The cost of a college education is higher than ever. How will you afford this expense? What if your children attend elite or out-of-state schools? What if they don’t graduate in four years? The costs can be monumental. This workshop will teach you how to send your children to the college of their dreams without bankrupting your retirement nest egg. You’ll discover strategies that may enable you to qualify for financial aid, sources for scholarships, and strategies for maximizing your wealth and minimizing your tax exposure, giving you greater cash flow for funding a college education. Please join Knowledge Guides as they host The College Funding Coach® via ZOOM webinar on April 22nd @ 6:30 PM Central. This is information you can’t afford to miss!  To register for this event, click here.   Please take a look around our website www.thecollegefundingcoach.org for helpful resources and information. 

         

         

        Local Scholarship Deadlines Nearing

        Parent Webinar:   LEARN HOW TO SEND YOUR KIDS TO COLLEGE WITHOUT GOING BROKE!

         The cost of a college education is higher than ever. How will you afford this expense? What if your children attend elite or out-of-state schools? What if they don’t graduate in four years? The costs can be monumental. This workshop will teach you how to send your children to the college of their dreams without bankrupting your retirement nest egg. You’ll discover strategies that may enable you to qualify for financial aid, sources for scholarships, and strategies for maximizing your wealth and minimizing your tax exposure, giving you greater cash flow for funding a college education. Please join Knowledge Guides as they host The College Funding Coach® via ZOOM webinar on April 22nd @ 6:30 PM Central. This is information you can’t afford to miss!  To register for this event, click here.   Please take a look around our website www.thecollegefundingcoach.org for helpful resources and information.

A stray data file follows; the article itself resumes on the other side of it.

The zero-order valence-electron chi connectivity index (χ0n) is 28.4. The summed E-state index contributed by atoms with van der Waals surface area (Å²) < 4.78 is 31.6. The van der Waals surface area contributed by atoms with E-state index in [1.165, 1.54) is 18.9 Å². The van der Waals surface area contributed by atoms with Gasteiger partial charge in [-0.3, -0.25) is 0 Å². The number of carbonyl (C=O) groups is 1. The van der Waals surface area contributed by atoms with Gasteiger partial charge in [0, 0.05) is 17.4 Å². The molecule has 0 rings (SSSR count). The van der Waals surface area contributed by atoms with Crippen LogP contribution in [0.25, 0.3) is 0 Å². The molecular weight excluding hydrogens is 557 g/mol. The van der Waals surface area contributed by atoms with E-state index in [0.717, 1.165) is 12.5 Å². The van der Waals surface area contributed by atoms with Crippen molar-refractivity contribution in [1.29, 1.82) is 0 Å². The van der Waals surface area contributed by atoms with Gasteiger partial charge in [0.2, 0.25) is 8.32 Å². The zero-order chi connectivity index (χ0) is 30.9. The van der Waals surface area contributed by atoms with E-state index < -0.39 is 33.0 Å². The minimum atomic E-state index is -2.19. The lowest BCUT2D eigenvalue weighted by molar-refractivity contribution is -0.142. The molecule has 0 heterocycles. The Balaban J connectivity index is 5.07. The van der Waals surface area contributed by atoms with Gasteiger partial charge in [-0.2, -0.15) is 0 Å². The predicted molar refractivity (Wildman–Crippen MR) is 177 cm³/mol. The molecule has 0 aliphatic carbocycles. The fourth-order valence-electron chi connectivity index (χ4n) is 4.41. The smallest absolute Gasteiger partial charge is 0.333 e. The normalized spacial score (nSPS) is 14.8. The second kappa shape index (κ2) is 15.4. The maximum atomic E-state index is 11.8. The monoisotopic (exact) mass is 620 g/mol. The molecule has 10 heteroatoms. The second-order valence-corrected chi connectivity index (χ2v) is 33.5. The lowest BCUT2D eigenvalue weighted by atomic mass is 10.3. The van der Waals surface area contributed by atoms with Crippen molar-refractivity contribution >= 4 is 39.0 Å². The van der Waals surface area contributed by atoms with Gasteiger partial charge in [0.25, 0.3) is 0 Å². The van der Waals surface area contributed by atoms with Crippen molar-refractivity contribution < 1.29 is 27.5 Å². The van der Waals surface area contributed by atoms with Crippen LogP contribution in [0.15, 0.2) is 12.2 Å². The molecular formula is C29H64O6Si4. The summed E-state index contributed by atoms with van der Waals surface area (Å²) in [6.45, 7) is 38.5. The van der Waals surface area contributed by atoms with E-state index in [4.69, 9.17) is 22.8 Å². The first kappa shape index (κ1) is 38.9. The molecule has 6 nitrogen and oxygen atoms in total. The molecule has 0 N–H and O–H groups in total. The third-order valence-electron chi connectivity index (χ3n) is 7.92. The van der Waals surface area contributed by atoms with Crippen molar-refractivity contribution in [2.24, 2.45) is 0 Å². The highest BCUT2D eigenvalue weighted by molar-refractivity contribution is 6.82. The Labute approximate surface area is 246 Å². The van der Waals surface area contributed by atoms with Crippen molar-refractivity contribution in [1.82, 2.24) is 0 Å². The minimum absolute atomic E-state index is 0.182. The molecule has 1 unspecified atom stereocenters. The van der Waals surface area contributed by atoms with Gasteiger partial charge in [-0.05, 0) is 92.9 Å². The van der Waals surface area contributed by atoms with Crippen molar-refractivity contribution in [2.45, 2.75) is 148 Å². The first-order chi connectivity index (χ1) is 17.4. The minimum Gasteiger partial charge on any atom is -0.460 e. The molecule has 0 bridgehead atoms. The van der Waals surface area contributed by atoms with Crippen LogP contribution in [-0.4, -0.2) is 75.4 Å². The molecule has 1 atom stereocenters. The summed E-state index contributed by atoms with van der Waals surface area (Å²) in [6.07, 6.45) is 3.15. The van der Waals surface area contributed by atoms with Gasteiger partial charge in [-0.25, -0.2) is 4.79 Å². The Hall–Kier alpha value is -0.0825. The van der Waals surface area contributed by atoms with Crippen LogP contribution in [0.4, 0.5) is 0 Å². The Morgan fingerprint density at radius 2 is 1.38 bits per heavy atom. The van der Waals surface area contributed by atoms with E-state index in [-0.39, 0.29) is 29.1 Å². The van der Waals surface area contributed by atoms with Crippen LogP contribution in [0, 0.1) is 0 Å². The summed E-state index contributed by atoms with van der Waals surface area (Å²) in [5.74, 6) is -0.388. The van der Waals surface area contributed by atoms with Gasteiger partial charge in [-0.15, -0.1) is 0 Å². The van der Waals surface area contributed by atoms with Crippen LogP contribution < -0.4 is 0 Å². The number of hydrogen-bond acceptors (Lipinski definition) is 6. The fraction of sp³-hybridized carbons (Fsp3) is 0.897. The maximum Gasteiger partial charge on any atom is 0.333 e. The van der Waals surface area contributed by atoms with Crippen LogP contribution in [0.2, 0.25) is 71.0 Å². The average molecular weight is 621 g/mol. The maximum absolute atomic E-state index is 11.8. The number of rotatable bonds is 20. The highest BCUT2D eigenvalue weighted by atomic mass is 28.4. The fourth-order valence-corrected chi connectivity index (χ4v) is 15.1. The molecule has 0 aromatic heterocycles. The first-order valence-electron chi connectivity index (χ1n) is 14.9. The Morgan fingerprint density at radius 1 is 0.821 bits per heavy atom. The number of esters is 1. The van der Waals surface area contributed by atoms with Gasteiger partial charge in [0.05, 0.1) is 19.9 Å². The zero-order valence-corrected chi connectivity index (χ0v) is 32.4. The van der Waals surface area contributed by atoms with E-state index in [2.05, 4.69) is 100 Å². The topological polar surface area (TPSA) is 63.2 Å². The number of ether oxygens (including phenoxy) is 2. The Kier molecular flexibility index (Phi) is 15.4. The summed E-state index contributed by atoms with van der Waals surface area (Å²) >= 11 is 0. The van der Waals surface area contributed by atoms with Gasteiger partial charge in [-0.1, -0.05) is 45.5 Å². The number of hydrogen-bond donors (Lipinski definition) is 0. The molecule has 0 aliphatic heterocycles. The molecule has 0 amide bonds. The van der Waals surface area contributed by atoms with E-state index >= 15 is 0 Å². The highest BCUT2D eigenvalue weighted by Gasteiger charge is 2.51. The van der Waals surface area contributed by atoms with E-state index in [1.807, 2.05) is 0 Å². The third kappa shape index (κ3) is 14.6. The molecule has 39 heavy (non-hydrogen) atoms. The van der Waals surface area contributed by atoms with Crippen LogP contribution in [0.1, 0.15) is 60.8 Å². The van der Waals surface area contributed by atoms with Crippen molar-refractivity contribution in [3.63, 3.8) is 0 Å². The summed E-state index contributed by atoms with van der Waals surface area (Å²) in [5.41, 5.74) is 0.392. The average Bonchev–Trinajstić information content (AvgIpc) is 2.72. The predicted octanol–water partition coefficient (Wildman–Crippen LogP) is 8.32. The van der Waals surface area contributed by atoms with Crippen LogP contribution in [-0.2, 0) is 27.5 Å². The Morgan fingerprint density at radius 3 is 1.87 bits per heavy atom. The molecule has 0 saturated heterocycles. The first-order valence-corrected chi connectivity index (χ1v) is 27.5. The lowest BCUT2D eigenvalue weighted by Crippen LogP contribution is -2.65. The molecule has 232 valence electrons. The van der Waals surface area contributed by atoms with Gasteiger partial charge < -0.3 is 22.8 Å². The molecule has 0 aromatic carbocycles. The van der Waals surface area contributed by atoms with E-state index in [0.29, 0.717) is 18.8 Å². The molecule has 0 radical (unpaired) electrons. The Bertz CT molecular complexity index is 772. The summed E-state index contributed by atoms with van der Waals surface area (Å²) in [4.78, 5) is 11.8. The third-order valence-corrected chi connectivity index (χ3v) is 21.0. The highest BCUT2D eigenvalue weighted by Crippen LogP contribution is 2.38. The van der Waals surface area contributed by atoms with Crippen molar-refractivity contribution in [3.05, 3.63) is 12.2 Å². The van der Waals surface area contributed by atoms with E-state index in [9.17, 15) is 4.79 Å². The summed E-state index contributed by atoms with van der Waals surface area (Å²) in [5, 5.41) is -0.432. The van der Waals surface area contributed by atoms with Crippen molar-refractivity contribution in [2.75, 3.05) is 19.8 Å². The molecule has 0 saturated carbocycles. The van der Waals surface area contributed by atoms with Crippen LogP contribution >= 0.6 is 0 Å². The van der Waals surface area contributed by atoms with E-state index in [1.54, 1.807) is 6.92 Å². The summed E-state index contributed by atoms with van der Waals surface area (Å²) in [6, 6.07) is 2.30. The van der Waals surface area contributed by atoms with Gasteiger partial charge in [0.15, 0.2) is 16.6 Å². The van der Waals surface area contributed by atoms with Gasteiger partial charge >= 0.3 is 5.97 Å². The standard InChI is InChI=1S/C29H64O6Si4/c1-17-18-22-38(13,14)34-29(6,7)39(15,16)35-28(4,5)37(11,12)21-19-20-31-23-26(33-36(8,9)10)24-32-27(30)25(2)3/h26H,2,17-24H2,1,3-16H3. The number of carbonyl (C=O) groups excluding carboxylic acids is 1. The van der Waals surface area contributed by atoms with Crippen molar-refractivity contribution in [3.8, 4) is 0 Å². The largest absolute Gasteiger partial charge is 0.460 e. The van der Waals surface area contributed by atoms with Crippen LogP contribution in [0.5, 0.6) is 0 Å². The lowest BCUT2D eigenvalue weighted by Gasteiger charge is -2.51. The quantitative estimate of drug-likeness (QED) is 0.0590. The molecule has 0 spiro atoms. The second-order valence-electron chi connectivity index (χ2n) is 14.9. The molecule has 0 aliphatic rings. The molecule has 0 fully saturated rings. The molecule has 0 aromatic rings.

There are quite a few local scholarships with approaching application deadlines.

        1. The Arlington Board of Realtors offers scholarships to “5 students graduating from an Arlington ISD, Mansfield ISD or Kennedale ISD high school, an area private school or an area home school.”  Amount:  $1000 each.  Deadline:  February 27, 2019.  Link to apply:  http://www.arlingtonrealtor.com/index.php/our-foundation/foundation-education
        2.  The Arlington Voice Investigative Journalism Scholarship is available to “students of public, private, and homeschooling environments.”  Amount:  $500.  Link:  https://arlingtonvoice.com/scholarship
        3. Scovell Scholars awards students in North Texas who are planning to attend a Texas college or university.  Deadline:  March 1.  Amount:  $4000.  Link:  http://scovellscholars.com/
        4. The FWHCC Scholarship is available to high school seniors who reside in Tarrant County.  Deadline:  April 19, 2019.  Amount:  $500 – $3000.    https://www.fwhcc.org/scholarships/

        Here’s a great link to some of these scholarships and more like them provided by the Arlington School District:  https://www.aisd.net/district/departments/academic-services/transformational-learning/social-and-emotional-learning/guidance-and-counseling/scholarships/

        Also, scholarship search engines such as https://fastweb.com and https://www.scholarships.com/ can help match you to specific scholarships for which you qualify.

        Prep In-Person or Virtually